Abstract

Normal white blood cells and cells from patients with leukemia are able to incorporate C14-DL-leucine into proteins in vitro. Cells from individuals with chronic myelogenous leukemia were able to incorporate significantly greater amounts of the amino acid, and they were able to maintain this incorporation for a longer period of time than the control cells.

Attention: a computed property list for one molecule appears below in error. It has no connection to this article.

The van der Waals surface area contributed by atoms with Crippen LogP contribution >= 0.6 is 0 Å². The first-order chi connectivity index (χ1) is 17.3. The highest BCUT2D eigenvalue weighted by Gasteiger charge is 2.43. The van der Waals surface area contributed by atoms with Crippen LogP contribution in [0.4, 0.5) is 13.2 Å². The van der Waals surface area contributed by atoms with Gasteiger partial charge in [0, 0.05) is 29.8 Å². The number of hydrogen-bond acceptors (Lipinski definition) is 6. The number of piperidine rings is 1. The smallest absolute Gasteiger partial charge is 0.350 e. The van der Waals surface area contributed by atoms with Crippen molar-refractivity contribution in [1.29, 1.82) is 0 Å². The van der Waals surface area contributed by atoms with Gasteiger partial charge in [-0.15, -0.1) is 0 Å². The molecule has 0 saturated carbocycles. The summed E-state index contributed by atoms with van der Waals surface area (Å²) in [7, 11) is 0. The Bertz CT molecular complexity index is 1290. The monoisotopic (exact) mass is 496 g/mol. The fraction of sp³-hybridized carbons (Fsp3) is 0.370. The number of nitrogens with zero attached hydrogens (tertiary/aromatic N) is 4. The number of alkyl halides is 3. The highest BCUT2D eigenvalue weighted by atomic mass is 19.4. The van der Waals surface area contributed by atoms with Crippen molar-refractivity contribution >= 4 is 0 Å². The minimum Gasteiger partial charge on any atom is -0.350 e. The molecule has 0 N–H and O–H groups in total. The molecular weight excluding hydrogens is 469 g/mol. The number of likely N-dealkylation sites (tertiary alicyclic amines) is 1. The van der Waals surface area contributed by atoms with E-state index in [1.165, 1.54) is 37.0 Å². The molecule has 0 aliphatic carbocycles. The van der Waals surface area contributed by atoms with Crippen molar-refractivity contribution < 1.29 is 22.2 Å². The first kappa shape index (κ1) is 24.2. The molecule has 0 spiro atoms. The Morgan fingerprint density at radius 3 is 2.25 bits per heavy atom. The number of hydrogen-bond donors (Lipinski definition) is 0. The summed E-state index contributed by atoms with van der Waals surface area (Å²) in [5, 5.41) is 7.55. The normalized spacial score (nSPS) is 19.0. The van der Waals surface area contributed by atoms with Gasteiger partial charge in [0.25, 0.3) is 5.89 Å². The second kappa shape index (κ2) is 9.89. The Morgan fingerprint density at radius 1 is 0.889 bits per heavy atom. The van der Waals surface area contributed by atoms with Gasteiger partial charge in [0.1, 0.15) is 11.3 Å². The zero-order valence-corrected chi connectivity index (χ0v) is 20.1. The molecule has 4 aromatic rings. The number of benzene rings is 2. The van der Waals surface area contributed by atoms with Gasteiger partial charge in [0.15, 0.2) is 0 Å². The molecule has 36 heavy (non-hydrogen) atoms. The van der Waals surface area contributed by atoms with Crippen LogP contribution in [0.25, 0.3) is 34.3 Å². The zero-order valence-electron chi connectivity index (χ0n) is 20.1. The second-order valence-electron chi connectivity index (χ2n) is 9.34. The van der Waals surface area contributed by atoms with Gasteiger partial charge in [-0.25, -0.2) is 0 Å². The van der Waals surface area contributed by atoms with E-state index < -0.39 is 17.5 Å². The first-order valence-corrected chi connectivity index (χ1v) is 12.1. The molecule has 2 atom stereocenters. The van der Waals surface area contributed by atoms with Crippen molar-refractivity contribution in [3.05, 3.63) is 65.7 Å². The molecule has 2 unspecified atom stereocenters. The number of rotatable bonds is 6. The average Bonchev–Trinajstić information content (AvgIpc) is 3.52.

Both types of cells had the same in vitro survival time of four days, following storage at 3 C.

The incorporation was partially decreased in the presence of dinitrophenol, as well as in an atmosphere of nitrogen.

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